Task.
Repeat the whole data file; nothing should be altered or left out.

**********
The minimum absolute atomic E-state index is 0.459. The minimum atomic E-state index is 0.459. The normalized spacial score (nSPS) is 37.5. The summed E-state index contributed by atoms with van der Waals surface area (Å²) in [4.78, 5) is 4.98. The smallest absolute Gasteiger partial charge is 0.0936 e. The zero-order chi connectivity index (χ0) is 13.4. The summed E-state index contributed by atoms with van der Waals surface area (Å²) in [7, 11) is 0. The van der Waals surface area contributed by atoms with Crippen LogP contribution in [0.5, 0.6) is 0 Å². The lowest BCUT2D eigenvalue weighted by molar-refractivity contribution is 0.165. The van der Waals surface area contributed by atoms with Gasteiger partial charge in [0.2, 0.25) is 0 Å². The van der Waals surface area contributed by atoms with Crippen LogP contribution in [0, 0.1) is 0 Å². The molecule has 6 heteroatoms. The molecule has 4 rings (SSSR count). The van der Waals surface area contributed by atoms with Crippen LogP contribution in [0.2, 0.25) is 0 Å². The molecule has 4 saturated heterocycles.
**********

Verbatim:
The minimum absolute atomic E-state index is 0.459. The minimum atomic E-state index is 0.459. The normalized spacial score (nSPS) is 37.5. The summed E-state index contributed by atoms with van der Waals surface area (Å²) in [4.78, 5) is 4.98. The smallest absolute Gasteiger partial charge is 0.0936 e. The zero-order chi connectivity index (χ0) is 13.4. The summed E-state index contributed by atoms with van der Waals surface area (Å²) in [7, 11) is 0. The van der Waals surface area contributed by atoms with Crippen LogP contribution in [0.5, 0.6) is 0 Å². The lowest BCUT2D eigenvalue weighted by molar-refractivity contribution is 0.165. The van der Waals surface area contributed by atoms with Gasteiger partial charge in [0.2, 0.25) is 0 Å². The van der Waals surface area contributed by atoms with Crippen LogP contribution in [0, 0.1) is 0 Å². The molecule has 6 heteroatoms. The molecule has 4 rings (SSSR count). The van der Waals surface area contributed by atoms with Crippen LogP contribution in [0.2, 0.25) is 0 Å². The molecule has 4 saturated heterocycles.